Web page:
English | मराठी 

A tribute to Raja Ravi Varma


GoddessA series of exhibitions, lectures and panel debates will be held early next month here as a special tribute to iconic painter Raja Ravi Varma.

“Celebrating Raja Ravi Varma: The Relevance & Significance of a National Art Treasure” aims at re-examining and reviving
various ideas and debates on Indian modernism, art and cinema, and especially the concept of ‘Freedom of Creative Expression’.

The Osian’s Archive Exhibition Godly prints – Gaudy and/or Visionary’ will kick start the celebration on Ocotbet 3 at the Tao Art Gallery and will showcase a unique collection of antiquarian oleographs, lithographs and advertisements.

The exhibition is set to continue until October 5.

This is the first in the series of 52 live events organised and curated by Osianama so as to develop and nurture synergies between the physical and the virtual world of art. Credited with bringing about a momentous turn in the country’s art scenario, Varma was the first artist to cast Indian gods and mythological characters in natural earthy surroundings using a European realism.

Neville Tuli, founder and chairman of the Osian’s Group, is scheduled to talk on the “Potential Impact of the Osian’s Archive, Osianama and www.osianama.com on research, learning and education for the Indian arts, cinema and culture.” ┬áThen there will be two talks focusing on Varma by Rupika Chawla, author of ‘Raja Ravi Varma: Painter of Colonial India’ highlighting the ‘Influence of Raja Ravi Varma on the Indian fine and popular arts and modernism’ and Ashish Rajadhyaksha, co-author of the ‘Encyclopedia of Indian cinema’, who will speak on “Raja Ravi Varma & Cinema: Post the Phalke Connection”.

panel debate and interaction with special invitees and the audience will be held, titled ‘Where do we draw the line?’ and featuring eminent speakers from the realm of art, cinema and literature.

According to the organisers, the narratives Varma chose to freeze upon and depict as static images reveal a romantic angle, which was chosen as much for popularity of theme as for their essential links to Indian thought and values. Four oleographs in the exhibition reveal different shades of romance and the spiritual elusiveness of the union for man and woman – Shakuntala readying herself to meet her lover Dushyanta; celestial dancer Urvashi leaving her forlorn lover King Pururavas for the heavens; Sukadeva resisting the charms of the most beautiful celestial nymph Rambha sent by Lord Indra to tempt; and Vishwamitra refusing to accept Shakuntala as his daughter from Maneka as she tries to return to the heavens.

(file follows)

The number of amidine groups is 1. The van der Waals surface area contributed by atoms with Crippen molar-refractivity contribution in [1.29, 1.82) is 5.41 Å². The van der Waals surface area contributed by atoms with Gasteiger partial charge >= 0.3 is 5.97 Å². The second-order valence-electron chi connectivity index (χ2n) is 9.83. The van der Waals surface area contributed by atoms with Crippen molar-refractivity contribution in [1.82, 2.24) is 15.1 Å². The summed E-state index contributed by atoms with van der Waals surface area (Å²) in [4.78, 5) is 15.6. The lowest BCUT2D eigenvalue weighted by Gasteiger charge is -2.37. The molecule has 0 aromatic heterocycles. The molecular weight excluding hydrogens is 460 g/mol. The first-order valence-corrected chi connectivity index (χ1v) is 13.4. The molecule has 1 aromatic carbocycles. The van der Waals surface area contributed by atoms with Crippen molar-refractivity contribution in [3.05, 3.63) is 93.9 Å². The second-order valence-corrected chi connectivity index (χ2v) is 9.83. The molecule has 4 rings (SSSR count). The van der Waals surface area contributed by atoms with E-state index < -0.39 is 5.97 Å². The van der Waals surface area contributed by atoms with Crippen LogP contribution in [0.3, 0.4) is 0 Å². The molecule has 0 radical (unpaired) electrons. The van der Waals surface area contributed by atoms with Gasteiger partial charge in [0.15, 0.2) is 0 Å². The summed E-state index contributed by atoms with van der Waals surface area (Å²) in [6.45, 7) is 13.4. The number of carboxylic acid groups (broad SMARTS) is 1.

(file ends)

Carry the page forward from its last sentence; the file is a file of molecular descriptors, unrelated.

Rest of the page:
“Every noble dream our country and our great leaders have for us depends on the manner in which we defend and nurture the freedoms for creative expression and intellectual debate. This freedom is at the heart of the human mind seeking a fearlessness and excellence for itself, constantly pushing itself to break existing norms, standards and benchmarks, so as to aspire and emerge higher,” says Tuli.

He hopes that the debate will explore all these burning issues in a systematic manner with a focus on the Indian experience.

Osian’s has been trying to bring back to the country part of its artistic cultural heritage. It has acquired over 80 per cent of the oleograph collection of Varma from the Lonavla foundation.

In July 2008, Osian’s had unveiled a historic painting by Varma depicting a royal scene at its Cinefan festival in New Delhi. The 1880 painting titled ‘The Maharaja of Travancore’ was bought for a whopping over USD 60 million from British auction house Bonhams by Tuli.

The picture depicts the Maharaja of Travancore and his younger brother welcoming the Governor General of Madras on his official visit to Trivandrum in 1880.

Leave a Reply